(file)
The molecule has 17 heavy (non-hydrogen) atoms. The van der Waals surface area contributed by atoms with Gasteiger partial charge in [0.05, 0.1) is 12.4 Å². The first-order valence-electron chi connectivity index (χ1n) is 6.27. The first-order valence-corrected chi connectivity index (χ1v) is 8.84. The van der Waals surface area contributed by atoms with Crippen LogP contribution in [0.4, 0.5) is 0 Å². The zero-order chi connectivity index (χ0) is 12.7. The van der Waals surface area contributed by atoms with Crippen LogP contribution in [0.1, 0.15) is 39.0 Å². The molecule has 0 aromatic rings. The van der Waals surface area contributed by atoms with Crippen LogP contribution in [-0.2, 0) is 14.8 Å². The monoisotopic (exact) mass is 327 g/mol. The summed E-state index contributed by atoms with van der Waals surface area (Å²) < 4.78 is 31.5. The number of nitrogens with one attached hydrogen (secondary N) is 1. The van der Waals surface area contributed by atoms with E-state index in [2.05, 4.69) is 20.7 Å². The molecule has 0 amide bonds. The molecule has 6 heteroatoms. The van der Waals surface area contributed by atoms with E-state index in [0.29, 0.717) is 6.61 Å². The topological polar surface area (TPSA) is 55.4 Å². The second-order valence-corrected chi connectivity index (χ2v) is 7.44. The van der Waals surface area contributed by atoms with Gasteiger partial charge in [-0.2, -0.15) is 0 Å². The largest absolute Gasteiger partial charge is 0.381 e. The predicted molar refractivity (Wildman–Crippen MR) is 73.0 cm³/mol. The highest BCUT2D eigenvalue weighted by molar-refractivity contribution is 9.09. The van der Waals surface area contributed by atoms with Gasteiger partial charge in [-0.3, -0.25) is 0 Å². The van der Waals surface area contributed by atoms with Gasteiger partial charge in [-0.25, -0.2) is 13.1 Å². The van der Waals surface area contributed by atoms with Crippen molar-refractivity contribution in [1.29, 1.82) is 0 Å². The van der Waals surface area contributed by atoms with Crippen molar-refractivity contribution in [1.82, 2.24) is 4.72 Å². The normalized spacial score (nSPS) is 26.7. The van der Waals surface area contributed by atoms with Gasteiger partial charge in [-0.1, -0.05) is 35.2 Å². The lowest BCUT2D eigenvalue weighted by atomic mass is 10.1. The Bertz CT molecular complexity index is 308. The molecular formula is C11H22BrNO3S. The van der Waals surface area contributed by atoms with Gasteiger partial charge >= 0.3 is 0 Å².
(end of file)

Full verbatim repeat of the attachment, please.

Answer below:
The molecule has 17 heavy (non-hydrogen) atoms. The van der Waals surface area contributed by atoms with Gasteiger partial charge in [0.05, 0.1) is 12.4 Å². The first-order valence-electron chi connectivity index (χ1n) is 6.27. The first-order valence-corrected chi connectivity index (χ1v) is 8.84. The van der Waals surface area contributed by atoms with Crippen LogP contribution in [0.4, 0.5) is 0 Å². The zero-order chi connectivity index (χ0) is 12.7. The van der Waals surface area contributed by atoms with Crippen LogP contribution in [0.1, 0.15) is 39.0 Å². The molecule has 0 aromatic rings. The van der Waals surface area contributed by atoms with Crippen LogP contribution in [-0.2, 0) is 14.8 Å². The monoisotopic (exact) mass is 327 g/mol. The summed E-state index contributed by atoms with van der Waals surface area (Å²) < 4.78 is 31.5. The number of nitrogens with one attached hydrogen (secondary N) is 1. The van der Waals surface area contributed by atoms with E-state index in [2.05, 4.69) is 20.7 Å². The molecule has 0 amide bonds. The molecule has 6 heteroatoms. The van der Waals surface area contributed by atoms with E-state index in [0.29, 0.717) is 6.61 Å². The topological polar surface area (TPSA) is 55.4 Å². The second-order valence-corrected chi connectivity index (χ2v) is 7.44. The van der Waals surface area contributed by atoms with Gasteiger partial charge in [-0.2, -0.15) is 0 Å². The largest absolute Gasteiger partial charge is 0.381 e. The predicted molar refractivity (Wildman–Crippen MR) is 73.0 cm³/mol. The highest BCUT2D eigenvalue weighted by molar-refractivity contribution is 9.09. The van der Waals surface area contributed by atoms with Gasteiger partial charge in [-0.3, -0.25) is 0 Å². The van der Waals surface area contributed by atoms with Gasteiger partial charge in [-0.25, -0.2) is 13.1 Å². The van der Waals surface area contributed by atoms with Crippen molar-refractivity contribution in [1.29, 1.82) is 0 Å². The van der Waals surface area contributed by atoms with Crippen molar-refractivity contribution in [1.82, 2.24) is 4.72 Å². The normalized spacial score (nSPS) is 26.7. The van der Waals surface area contributed by atoms with Gasteiger partial charge in [-0.1, -0.05) is 35.2 Å². The lowest BCUT2D eigenvalue weighted by atomic mass is 10.1. The Bertz CT molecular complexity index is 308. The molecular formula is C11H22BrNO3S. The van der Waals surface area contributed by atoms with Gasteiger partial charge >= 0.3 is 0 Å².